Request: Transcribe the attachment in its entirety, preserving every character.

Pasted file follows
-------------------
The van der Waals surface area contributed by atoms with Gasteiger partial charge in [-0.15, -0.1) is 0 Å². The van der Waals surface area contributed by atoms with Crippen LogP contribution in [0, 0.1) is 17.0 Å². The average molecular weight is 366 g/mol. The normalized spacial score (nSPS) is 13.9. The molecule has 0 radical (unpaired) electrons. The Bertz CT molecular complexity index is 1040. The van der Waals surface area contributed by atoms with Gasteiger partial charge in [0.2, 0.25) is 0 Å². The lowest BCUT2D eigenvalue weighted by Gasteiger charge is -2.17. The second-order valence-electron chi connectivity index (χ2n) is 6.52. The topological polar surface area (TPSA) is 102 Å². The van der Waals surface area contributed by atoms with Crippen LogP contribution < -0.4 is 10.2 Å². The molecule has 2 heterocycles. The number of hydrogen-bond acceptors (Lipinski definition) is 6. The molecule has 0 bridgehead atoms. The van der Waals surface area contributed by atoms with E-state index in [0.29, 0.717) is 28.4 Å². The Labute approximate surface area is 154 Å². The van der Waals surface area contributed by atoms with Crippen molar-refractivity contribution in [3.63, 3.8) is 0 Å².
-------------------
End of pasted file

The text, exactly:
The van der Waals surface area contributed by atoms with Gasteiger partial charge in [-0.15, -0.1) is 0 Å². The van der Waals surface area contributed by atoms with Crippen LogP contribution in [0, 0.1) is 17.0 Å². The average molecular weight is 366 g/mol. The normalized spacial score (nSPS) is 13.9. The molecule has 0 radical (unpaired) electrons. The Bertz CT molecular complexity index is 1040. The van der Waals surface area contributed by atoms with Gasteiger partial charge in [0.2, 0.25) is 0 Å². The lowest BCUT2D eigenvalue weighted by Gasteiger charge is -2.17. The second-order valence-electron chi connectivity index (χ2n) is 6.52. The topological polar surface area (TPSA) is 102 Å². The van der Waals surface area contributed by atoms with Crippen LogP contribution < -0.4 is 10.2 Å². The molecule has 2 heterocycles. The number of hydrogen-bond acceptors (Lipinski definition) is 6. The molecule has 0 bridgehead atoms. The van der Waals surface area contributed by atoms with E-state index in [0.29, 0.717) is 28.4 Å². The Labute approximate surface area is 154 Å². The van der Waals surface area contributed by atoms with Crippen molar-refractivity contribution in [3.63, 3.8) is 0 Å².